Paddling resistors

A good example of sports specific strength training in paddling is the use of a resistor. These are excellent tools to link gym strength to paddling and are simply a device that adds drag to your boat, such as a simple piece of rope around the hull to monsters with tennis balls threaded through them.

However, as a coach I would caution people against going out and using three tennis balls to their boat on day 1. The increased load can easily damage your shoulders, elbows and wrists.

I would suggest that you first try a 1 cm or 1/4″ diameter rope or bungee around the hull. Narrower will also work quite well. You’ll feel the added drag right away.
I would also caution you to treat this like strength training at first;

    2-3 sets of 8-12 reps per side with adequate recovery between efforts. If you go out and paddle for a long period like this you’ll get very good at paddling slow, but might not make the transition backto regular rates or hull resistance very well.

After you can handle the thin resistor (i.e. you can get the hull up to near race pace) slowly increase the resistance. Some common ways to do this;

    add a second wrap of cord or bungee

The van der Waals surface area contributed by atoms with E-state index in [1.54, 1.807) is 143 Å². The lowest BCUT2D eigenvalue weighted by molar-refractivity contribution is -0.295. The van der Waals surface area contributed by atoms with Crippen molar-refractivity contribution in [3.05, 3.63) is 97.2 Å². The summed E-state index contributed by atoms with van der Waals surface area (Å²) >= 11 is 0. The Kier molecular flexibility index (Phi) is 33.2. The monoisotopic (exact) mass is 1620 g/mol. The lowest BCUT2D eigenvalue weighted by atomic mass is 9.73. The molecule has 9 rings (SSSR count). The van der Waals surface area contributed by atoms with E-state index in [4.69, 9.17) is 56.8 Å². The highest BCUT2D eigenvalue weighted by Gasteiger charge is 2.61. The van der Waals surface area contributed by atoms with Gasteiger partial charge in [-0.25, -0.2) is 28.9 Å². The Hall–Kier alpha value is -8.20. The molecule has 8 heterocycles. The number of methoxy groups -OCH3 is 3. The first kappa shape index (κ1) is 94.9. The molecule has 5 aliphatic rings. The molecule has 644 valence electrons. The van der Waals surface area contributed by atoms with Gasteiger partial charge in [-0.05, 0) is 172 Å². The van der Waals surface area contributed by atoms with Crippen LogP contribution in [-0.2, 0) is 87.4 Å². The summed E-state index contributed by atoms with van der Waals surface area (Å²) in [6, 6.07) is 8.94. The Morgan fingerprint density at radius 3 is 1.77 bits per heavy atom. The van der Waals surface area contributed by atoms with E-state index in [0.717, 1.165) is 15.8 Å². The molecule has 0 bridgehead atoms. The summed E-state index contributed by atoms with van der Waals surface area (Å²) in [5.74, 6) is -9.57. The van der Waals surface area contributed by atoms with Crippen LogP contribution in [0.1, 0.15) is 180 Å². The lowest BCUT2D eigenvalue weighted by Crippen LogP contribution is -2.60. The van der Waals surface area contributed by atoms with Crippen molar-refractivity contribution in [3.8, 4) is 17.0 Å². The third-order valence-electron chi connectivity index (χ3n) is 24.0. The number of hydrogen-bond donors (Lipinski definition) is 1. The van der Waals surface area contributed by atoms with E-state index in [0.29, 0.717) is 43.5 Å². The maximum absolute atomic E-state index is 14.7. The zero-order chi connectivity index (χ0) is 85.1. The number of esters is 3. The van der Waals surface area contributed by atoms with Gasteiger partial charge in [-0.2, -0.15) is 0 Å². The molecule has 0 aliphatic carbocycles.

add a 20-30 cm bit of garden hose or pressure hose around the cord/bungee,
    add 1 tennis ball or wiffle ball (those plastic balls with holes in them)

Older paddlers need to be especially cautious of using resistors for the first time as do very young paddlers who are still growing.

When you paddle into the wind and current you get similar results. However, where many paddlers truggle is in asssited situations (applying pressure on the blade when the hull goes faster than race pace- high speed surfing, with the current or wind, etc.).

Please stay aware of undue stress on your shoulders and remember that “no pain, no gain” is better rephrased as “no pain, no brain”. Do lots of stretching, flexibility work and maintaining your range of motion as well as normal paddling feel.

Alan Carlsson
Engineered Athlete Services


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